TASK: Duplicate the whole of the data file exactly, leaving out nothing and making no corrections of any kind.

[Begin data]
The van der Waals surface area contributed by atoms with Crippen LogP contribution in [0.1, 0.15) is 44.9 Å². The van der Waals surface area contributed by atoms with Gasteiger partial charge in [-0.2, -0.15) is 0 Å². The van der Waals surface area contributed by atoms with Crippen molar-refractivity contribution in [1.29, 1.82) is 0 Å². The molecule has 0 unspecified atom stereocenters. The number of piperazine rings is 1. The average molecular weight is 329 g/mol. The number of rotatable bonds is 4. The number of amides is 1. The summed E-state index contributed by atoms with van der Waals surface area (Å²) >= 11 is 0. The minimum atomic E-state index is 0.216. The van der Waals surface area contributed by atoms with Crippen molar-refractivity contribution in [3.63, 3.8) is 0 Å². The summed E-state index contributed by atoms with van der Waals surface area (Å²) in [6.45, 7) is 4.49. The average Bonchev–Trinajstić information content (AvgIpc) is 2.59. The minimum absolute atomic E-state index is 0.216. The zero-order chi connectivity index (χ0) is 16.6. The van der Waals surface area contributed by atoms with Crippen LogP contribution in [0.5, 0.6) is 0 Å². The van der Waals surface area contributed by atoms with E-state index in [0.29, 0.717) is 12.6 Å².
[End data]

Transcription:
The van der Waals surface area contributed by atoms with Crippen LogP contribution in [0.1, 0.15) is 44.9 Å². The van der Waals surface area contributed by atoms with Gasteiger partial charge in [-0.2, -0.15) is 0 Å². The van der Waals surface area contributed by atoms with Crippen molar-refractivity contribution in [1.29, 1.82) is 0 Å². The molecule has 0 unspecified atom stereocenters. The number of piperazine rings is 1. The average molecular weight is 329 g/mol. The number of rotatable bonds is 4. The number of amides is 1. The summed E-state index contributed by atoms with van der Waals surface area (Å²) >= 11 is 0. The minimum atomic E-state index is 0.216. The van der Waals surface area contributed by atoms with Crippen molar-refractivity contribution in [3.63, 3.8) is 0 Å². The summed E-state index contributed by atoms with van der Waals surface area (Å²) in [6.45, 7) is 4.49. The average Bonchev–Trinajstić information content (AvgIpc) is 2.59. The minimum absolute atomic E-state index is 0.216. The zero-order chi connectivity index (χ0) is 16.6. The van der Waals surface area contributed by atoms with Crippen LogP contribution in [0.5, 0.6) is 0 Å². The van der Waals surface area contributed by atoms with E-state index in [0.29, 0.717) is 12.6 Å².